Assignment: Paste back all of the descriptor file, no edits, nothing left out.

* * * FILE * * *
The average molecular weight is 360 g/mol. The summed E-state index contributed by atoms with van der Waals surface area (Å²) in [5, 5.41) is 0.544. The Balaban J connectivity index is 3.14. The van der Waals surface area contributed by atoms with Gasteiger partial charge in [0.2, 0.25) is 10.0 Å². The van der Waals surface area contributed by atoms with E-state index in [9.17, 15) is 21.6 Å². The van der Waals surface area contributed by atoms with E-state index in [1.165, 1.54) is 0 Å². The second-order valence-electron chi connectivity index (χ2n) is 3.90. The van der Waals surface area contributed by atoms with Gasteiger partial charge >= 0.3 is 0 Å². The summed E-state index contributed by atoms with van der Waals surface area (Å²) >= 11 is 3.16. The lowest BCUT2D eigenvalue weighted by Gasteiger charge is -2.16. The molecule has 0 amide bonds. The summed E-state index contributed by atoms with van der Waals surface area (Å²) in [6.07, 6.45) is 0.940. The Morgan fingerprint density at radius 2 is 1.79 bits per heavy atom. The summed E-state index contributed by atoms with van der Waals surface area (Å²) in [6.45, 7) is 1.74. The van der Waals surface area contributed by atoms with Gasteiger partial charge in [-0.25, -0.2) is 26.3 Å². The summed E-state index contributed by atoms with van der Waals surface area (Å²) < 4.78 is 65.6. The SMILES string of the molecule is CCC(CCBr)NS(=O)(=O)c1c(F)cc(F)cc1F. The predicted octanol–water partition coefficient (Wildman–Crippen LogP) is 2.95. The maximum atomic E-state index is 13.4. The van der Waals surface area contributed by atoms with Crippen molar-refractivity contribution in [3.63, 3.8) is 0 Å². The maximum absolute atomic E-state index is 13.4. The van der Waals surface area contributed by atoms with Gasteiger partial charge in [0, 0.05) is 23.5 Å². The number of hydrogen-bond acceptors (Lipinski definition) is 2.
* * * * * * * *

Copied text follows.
The average molecular weight is 360 g/mol. The summed E-state index contributed by atoms with van der Waals surface area (Å²) in [5, 5.41) is 0.544. The Balaban J connectivity index is 3.14. The van der Waals surface area contributed by atoms with Gasteiger partial charge in [0.2, 0.25) is 10.0 Å². The van der Waals surface area contributed by atoms with E-state index in [9.17, 15) is 21.6 Å². The van der Waals surface area contributed by atoms with E-state index in [1.165, 1.54) is 0 Å². The second-order valence-electron chi connectivity index (χ2n) is 3.90. The van der Waals surface area contributed by atoms with Gasteiger partial charge >= 0.3 is 0 Å². The summed E-state index contributed by atoms with van der Waals surface area (Å²) >= 11 is 3.16. The lowest BCUT2D eigenvalue weighted by Gasteiger charge is -2.16. The molecule has 0 amide bonds. The summed E-state index contributed by atoms with van der Waals surface area (Å²) in [6.07, 6.45) is 0.940. The Morgan fingerprint density at radius 2 is 1.79 bits per heavy atom. The summed E-state index contributed by atoms with van der Waals surface area (Å²) in [6.45, 7) is 1.74. The van der Waals surface area contributed by atoms with Gasteiger partial charge in [-0.25, -0.2) is 26.3 Å². The summed E-state index contributed by atoms with van der Waals surface area (Å²) < 4.78 is 65.6. The SMILES string of the molecule is CCC(CCBr)NS(=O)(=O)c1c(F)cc(F)cc1F. The predicted octanol–water partition coefficient (Wildman–Crippen LogP) is 2.95. The maximum atomic E-state index is 13.4. The van der Waals surface area contributed by atoms with Crippen molar-refractivity contribution in [3.63, 3.8) is 0 Å². The maximum absolute atomic E-state index is 13.4. The van der Waals surface area contributed by atoms with Gasteiger partial charge in [0, 0.05) is 23.5 Å². The number of hydrogen-bond acceptors (Lipinski definition) is 2.